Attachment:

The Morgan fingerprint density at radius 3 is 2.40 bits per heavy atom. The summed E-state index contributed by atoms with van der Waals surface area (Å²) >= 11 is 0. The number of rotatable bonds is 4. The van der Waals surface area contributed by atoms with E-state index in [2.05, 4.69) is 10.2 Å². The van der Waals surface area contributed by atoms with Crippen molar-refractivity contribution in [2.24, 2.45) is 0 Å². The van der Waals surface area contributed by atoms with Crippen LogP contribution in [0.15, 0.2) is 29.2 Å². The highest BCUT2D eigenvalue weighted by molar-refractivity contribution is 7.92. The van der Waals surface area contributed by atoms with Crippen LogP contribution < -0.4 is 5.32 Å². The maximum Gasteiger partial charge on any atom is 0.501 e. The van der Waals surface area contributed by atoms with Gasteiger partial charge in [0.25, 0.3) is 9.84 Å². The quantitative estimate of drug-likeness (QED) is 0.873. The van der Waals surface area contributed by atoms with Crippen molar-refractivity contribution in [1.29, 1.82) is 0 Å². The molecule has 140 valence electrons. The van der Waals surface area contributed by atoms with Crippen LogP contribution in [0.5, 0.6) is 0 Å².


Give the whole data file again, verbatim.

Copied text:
The Morgan fingerprint density at radius 3 is 2.40 bits per heavy atom. The summed E-state index contributed by atoms with van der Waals surface area (Å²) >= 11 is 0. The number of rotatable bonds is 4. The van der Waals surface area contributed by atoms with E-state index in [2.05, 4.69) is 10.2 Å². The van der Waals surface area contributed by atoms with Crippen molar-refractivity contribution in [2.24, 2.45) is 0 Å². The van der Waals surface area contributed by atoms with Crippen LogP contribution in [0.15, 0.2) is 29.2 Å². The highest BCUT2D eigenvalue weighted by molar-refractivity contribution is 7.92. The van der Waals surface area contributed by atoms with Crippen LogP contribution < -0.4 is 5.32 Å². The maximum Gasteiger partial charge on any atom is 0.501 e. The van der Waals surface area contributed by atoms with Gasteiger partial charge in [0.25, 0.3) is 9.84 Å². The quantitative estimate of drug-likeness (QED) is 0.873. The van der Waals surface area contributed by atoms with Crippen molar-refractivity contribution in [1.29, 1.82) is 0 Å². The molecule has 140 valence electrons. The van der Waals surface area contributed by atoms with Crippen LogP contribution in [0.5, 0.6) is 0 Å².